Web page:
Vintage Bench Test: 1936 Kalamazoo KG-11

The Gibson name may not appear on the headstock, but this beautiful pre-war treasure delivers dry, dusty blues tones to die for.

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Before Gibson made Epiphone its budget brand, it had Kalamazoo. Named after Gibson’s home town in Michigan, Kalamazoo was the brainchild of Gibson president Guy Hart, who needed something to keep Gibson in the musical instrument business through the Great Depression. The Kalamazoo line was revived during the 60s for a series of electric guitars, basses and amplifiers that were a notch below the mid-priced Epiphone-branded products.

The revival was short-lived, and lasted only until 1970.

Although there’s no label, figuring out the model number of this example wasn’t hard. Between 1933 and 1942, there were only a handful of Kalamazoo flat-top acoustics and the small, square-shouldered body marks this one down as a KG-11. Most ‘bluesologists’ agree Robert Johnson played and recorded with the larger KG-14.


The logo’s fuzzy edges are the result of stencilling

On the neck block, there’s a three-digit number and a letter, with both corresponding to a 1936 manufacturing date – assuming that Kalamazoo and Gibson factory order numbers followed the same system. These guitars also crop up with different brand names, such as Ward and Recording King.

Although it’s not officially a Gibson, the KG-11 is undeniably Gibson-like. Sharply-carved headstock corners that are parallel to the nut, a pronounced headstock thickness taper, the fire stripe pickguard and the darkly shaded top are all company characteristics, and the three-on-a-plate tuners look the same as those found on Gibsons of the era.


The celluloid pickguard creates a strong visual effect known as ‘fire stripe’ for obvious reasons

Remarkably, the KG-11 appears to have an all-solid body, too. The back and sides are mahogany and the top is spruce, but the budget giveaway is the fact that it’s a three-piece top with a wide-grained centre section and tighter-grained wings. The join lines are hard to spot under the shaded edges and deep-amber middle. Other departures from top-end Gibson spec include ladder bracing rather than X-bracing and the absence of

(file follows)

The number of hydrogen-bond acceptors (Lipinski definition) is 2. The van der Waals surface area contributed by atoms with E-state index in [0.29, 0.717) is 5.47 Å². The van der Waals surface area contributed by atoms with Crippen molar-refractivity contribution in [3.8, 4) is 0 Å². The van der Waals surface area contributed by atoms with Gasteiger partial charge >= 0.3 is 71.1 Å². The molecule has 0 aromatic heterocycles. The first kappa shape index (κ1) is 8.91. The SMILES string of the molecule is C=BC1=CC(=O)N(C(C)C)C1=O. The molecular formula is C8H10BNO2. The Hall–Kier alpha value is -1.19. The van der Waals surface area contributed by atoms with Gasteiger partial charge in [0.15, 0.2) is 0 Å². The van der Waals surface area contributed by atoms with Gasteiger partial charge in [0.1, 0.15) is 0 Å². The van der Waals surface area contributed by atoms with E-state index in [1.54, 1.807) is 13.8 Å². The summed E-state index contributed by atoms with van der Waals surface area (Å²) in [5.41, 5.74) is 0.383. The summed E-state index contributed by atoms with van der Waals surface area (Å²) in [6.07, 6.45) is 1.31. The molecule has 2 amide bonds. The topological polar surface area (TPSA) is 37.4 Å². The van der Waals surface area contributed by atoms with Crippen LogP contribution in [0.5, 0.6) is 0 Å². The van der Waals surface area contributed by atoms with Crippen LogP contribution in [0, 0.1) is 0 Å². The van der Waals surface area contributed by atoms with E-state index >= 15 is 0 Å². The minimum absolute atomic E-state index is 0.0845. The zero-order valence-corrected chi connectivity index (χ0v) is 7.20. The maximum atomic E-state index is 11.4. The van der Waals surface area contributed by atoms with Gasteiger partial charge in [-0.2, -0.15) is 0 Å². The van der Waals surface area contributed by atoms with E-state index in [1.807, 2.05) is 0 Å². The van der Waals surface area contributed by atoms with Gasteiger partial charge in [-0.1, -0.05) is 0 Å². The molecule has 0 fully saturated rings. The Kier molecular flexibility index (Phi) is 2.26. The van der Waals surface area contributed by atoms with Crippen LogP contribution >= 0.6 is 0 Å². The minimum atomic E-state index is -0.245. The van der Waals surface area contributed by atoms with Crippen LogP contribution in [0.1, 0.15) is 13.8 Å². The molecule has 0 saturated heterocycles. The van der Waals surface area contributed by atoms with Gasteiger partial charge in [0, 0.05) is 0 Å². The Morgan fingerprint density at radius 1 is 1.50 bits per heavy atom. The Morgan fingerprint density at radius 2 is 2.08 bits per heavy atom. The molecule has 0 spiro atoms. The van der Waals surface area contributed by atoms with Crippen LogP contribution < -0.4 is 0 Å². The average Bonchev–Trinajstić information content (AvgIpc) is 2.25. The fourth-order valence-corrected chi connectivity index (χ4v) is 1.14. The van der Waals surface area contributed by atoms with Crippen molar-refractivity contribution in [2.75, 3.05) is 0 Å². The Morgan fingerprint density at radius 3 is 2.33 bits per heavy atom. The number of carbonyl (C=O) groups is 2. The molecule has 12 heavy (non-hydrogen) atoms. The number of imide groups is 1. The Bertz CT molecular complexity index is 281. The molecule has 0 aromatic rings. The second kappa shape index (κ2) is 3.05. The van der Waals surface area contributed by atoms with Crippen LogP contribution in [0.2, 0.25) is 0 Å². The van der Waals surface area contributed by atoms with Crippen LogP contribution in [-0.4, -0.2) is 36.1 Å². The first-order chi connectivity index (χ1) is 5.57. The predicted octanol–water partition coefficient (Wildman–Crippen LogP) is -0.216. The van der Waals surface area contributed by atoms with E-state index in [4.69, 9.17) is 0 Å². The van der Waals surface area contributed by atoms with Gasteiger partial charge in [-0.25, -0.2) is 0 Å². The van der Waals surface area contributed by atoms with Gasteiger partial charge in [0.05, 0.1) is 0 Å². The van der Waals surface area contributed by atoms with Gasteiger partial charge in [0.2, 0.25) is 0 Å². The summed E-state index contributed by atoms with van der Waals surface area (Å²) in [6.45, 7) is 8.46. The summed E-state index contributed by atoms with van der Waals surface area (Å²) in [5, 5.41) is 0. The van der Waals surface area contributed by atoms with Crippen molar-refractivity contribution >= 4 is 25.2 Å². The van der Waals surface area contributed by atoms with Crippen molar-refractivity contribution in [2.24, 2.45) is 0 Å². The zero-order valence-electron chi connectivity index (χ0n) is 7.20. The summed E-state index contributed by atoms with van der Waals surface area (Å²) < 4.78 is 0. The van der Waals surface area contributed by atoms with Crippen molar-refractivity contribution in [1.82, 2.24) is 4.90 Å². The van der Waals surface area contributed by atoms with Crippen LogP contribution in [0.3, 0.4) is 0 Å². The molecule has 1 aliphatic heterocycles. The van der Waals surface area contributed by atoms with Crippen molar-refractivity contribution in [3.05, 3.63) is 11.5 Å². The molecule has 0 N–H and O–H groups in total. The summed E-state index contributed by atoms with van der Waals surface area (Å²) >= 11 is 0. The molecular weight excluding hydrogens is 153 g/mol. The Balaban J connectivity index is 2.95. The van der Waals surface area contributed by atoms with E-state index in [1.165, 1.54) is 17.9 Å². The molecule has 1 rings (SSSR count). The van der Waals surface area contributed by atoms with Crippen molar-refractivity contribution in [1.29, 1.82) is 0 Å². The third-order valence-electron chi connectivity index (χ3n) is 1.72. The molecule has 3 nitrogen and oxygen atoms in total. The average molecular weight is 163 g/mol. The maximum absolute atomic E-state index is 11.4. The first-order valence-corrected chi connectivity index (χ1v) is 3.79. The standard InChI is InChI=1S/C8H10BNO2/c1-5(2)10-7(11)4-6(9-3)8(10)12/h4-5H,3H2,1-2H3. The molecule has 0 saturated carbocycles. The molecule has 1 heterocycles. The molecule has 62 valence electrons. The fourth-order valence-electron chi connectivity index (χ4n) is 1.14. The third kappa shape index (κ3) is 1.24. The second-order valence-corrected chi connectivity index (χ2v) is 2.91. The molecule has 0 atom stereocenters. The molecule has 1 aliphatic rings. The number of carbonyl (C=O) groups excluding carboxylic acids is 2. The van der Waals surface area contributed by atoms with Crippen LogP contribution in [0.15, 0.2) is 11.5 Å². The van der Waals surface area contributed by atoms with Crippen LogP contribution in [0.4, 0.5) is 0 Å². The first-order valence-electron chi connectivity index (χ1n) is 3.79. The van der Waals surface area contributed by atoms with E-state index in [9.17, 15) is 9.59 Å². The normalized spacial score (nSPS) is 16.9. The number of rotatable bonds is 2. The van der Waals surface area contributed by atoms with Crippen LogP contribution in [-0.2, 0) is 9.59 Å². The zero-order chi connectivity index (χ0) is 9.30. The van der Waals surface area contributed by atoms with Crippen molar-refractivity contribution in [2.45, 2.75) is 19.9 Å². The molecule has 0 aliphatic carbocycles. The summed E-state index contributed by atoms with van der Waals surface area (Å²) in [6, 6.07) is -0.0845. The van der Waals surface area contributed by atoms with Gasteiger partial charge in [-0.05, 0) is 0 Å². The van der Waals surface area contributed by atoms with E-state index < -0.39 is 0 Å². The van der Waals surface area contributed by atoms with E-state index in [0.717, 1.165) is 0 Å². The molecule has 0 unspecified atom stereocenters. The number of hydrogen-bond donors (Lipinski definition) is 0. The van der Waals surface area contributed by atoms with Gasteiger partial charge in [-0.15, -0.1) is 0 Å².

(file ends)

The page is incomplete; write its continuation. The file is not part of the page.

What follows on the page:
a truss rod.

The headstock logo looks like a stencil, and the entire neck – peghead included – is sprayed with dark brown lacquer to match the body. As far as I can tell, the neck has never been re-set, and the joint has held up so well it doesn’t even need one. However, the fingerboard – which is undoubtedly original – has been sanded smooth and re-fretted. It looks as if the work has been carried out recently, but the board has a perfect playing surface with a 12-inch radius, and it’s an absolutely top-notch fret job.

At 1/8”, Gibson saddles are fairly wide, allowing for additional intonation compensation, but this non-original plastic saddle is too short for the slot

Lacquer covers the nut, so it’s been there since new, but I can’t tell whether it’s ebony or rosewood. I would usually assume the former, but in the areas where the lacquer has worn away, the colour is brown enough to raise doubts. At 14.75 inches wide and 17.5 inches long, the body size equates more or less to Martin’s 00 and the Gibson Nick Lucas – in size if not in shape.

Kalamazoo KG-11 in use

In the time between the photo-session and the review, the plastic saddle was removed and this KG-11 was treated to a new bone saddle. The effect on the tone was dramatic, with massive increases in punch, volume and clarity – and the KG-11 was no slouch in those departments to start with.